Senator Injects Ethanol in Ads to Win Votes

Senate Minority Leader Tom Daschle (D-South Dakota) recently aired election ads focusing on his crusade to expand ethanol use and production. Daschle brought ethanol into the forefront of his campaign to boost the support of his constituents, as the senator campaigns for a fourth term next year.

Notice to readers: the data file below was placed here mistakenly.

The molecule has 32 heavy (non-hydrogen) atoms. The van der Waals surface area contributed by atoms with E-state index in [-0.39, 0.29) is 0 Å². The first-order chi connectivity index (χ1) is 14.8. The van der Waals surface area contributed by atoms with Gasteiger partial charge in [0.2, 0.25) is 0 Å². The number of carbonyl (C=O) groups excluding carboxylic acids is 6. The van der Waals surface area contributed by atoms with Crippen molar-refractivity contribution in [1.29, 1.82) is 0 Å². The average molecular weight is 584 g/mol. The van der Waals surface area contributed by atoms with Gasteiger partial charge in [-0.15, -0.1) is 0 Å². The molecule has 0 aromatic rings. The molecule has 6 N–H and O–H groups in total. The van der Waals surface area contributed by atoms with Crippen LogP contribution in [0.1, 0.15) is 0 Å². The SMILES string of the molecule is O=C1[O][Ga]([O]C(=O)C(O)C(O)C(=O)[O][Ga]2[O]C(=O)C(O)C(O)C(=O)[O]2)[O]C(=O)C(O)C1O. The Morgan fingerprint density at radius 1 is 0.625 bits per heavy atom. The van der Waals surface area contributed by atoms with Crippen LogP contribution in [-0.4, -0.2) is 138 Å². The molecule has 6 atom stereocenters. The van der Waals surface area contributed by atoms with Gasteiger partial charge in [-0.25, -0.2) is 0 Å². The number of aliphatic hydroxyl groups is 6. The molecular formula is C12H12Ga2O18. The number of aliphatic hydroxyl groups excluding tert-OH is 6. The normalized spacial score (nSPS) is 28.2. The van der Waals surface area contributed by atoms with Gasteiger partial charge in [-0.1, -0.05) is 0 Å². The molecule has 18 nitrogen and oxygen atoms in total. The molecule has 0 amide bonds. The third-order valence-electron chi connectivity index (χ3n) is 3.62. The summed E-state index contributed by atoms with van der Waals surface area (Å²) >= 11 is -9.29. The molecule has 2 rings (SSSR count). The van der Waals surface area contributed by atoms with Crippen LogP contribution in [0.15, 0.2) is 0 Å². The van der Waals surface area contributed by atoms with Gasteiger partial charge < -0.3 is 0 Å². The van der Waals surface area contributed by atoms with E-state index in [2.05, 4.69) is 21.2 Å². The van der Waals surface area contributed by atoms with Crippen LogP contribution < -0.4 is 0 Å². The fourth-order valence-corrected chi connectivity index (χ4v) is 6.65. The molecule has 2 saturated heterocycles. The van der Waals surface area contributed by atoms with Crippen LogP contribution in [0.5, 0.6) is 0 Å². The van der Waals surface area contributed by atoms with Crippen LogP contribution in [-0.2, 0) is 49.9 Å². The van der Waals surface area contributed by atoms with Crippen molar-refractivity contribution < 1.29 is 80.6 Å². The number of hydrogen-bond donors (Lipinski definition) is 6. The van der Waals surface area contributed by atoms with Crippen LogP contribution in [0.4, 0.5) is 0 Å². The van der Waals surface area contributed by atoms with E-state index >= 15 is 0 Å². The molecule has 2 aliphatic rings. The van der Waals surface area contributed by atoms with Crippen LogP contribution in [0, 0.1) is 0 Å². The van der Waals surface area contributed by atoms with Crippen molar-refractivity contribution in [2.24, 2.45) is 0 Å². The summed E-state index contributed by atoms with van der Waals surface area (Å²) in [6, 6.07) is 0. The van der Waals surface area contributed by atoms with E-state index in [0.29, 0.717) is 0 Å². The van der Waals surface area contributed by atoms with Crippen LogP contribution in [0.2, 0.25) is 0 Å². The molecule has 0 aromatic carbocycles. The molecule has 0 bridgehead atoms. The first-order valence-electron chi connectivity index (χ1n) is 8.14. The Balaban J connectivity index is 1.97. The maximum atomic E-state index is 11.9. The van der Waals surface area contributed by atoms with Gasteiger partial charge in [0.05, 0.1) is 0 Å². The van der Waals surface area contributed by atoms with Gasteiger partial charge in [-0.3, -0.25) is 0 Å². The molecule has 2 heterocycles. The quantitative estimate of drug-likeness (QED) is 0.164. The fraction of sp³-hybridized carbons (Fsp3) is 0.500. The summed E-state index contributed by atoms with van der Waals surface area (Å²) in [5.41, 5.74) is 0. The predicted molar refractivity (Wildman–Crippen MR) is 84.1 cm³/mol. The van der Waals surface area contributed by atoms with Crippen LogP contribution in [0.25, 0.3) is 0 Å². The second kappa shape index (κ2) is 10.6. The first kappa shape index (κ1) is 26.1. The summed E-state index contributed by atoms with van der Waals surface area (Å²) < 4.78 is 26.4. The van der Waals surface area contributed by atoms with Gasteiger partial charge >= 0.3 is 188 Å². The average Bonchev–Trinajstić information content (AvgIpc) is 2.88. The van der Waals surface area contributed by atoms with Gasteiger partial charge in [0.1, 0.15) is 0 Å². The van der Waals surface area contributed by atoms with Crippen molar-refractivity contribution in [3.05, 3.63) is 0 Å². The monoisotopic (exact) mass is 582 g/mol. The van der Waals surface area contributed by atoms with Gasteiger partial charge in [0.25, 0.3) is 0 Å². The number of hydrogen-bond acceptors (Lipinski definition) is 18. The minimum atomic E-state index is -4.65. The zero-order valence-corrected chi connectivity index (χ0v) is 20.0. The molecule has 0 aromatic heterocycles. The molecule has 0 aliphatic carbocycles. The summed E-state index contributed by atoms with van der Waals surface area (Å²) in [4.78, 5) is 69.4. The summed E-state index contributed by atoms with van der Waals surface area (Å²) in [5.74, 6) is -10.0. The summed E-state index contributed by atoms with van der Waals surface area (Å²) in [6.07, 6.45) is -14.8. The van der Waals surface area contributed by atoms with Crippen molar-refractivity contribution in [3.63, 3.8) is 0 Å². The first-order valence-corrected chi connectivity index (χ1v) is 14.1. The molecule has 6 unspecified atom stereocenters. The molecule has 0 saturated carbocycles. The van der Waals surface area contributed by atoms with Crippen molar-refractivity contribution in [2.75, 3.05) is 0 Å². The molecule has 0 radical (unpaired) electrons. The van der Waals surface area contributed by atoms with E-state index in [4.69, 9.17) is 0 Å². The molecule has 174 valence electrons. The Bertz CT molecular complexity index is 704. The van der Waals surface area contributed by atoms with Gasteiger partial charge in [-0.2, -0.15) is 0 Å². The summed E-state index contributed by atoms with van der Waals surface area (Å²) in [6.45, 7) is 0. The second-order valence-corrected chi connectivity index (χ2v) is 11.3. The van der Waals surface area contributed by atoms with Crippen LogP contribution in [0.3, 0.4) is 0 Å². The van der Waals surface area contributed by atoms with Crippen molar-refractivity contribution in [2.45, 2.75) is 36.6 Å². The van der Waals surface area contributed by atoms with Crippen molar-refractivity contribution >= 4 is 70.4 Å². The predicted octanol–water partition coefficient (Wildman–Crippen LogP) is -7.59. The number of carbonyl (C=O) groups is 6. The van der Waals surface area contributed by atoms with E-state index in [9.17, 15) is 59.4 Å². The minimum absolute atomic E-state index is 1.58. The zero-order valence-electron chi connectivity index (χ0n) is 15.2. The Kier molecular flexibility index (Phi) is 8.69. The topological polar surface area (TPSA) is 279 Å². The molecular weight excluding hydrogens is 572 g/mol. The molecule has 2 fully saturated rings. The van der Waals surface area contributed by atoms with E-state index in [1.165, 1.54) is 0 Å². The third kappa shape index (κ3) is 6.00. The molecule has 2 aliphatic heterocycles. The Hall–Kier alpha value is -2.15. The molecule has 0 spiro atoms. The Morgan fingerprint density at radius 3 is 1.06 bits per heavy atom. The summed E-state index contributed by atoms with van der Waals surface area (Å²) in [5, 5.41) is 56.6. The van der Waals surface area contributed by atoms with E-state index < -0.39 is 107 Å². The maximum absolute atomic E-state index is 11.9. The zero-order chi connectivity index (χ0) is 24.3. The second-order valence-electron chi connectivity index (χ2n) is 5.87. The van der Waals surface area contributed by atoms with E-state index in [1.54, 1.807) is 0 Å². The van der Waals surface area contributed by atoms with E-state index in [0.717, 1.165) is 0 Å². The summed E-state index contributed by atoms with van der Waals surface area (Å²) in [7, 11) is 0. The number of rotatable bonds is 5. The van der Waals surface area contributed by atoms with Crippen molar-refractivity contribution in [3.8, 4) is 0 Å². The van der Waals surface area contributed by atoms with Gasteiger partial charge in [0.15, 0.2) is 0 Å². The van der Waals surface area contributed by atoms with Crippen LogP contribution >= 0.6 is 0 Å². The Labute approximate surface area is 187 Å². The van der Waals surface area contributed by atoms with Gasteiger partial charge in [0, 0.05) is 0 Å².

Washington, D.C. – August 5, 2003 [SolarAccess.com] Daschle’s TV spot highlighted his efforts to secure a provision that would “triple production” of ethanol, a corn-based fuel substitute, in South Dakota. The ad begins with industry leaders speaking about the importance of ethanol to the state’s economy. Halfway through the commercial, Daschle, who is introduced as “Tom,” appears in open-necked shirt against the backdrop of a flowing river and the South Dakota landscape. “I’ve been fighting the ethanol fight now for 25 years,” Daschle says. “We’ve always had a struggle. But at the end of the day, we’ve always won those fights.” After statements by industry leaders about what the legislation could mean for the South Dakota economy, the ad closes with a prompt that viewer should “call to become a citizen co-sponsor of Daschle’s plan to expand ethanol.” “It’s a very smart approach,” said Peter Fenn, a Democratic political consultant, who also teaches a graduate class on political advertising at George Washington University. “It’s a testimonial in one respect; it’s very South Dakota. It’s not ideological; it’s not overly political. At the end there’s a response device, so it empowers people to join this fight. This is a very substantive, solid ad.” The ad campaign was launched in the Sioux Falls market, which has traditionally been a base of support for Daschle. Daschle has yet to draw a formal GOP opponent; but the senator, who is up for reelection next year in a pro-Bush state, could face former Representative John Thune (R-South Dakota) in what experts predict would be a tight race. A recent McLaughlin poll showed Daschle in a 46-43 statistical tie with Thune in Sioux Falls. Elsewhere in the state Thune had a substantial lead, although he is not yet a declared candidate. “If there’s one non-partisan issue that works well with either party in the Midwest, it’s ethanol,” said Tony Blankley, former communications director to then-House Speaker Newt Gingrich (R-Georgia) and editorial page editor of the Washington Times. In a statement last week regarding the Energy Policy Act of 2003, Daschle made an appeal on behalf ethanol. He reiterated his desire to see the use of ethanol nearly tripled in the United States. “In addition to making America more energy independent and environmentally sound,” said Daschle, “the Renewable Fuels Standard (RFS) benefits agriculture and the nation’s economy. In South Dakota alone, the RFS has the potential to create 10,000 new jobs and bring an additional $620 million a year to the state.” On Daschle’s website, the senator documents his long-standing support for ethanol, as well as other forms of renewable energy. “Since I first arrived in Congress in 1978, expanding the use of ethanol has been one of my top priorities,” said Daschle. “We know that ethanol is good for our rural economy, good for the environment, and good for our national security.”

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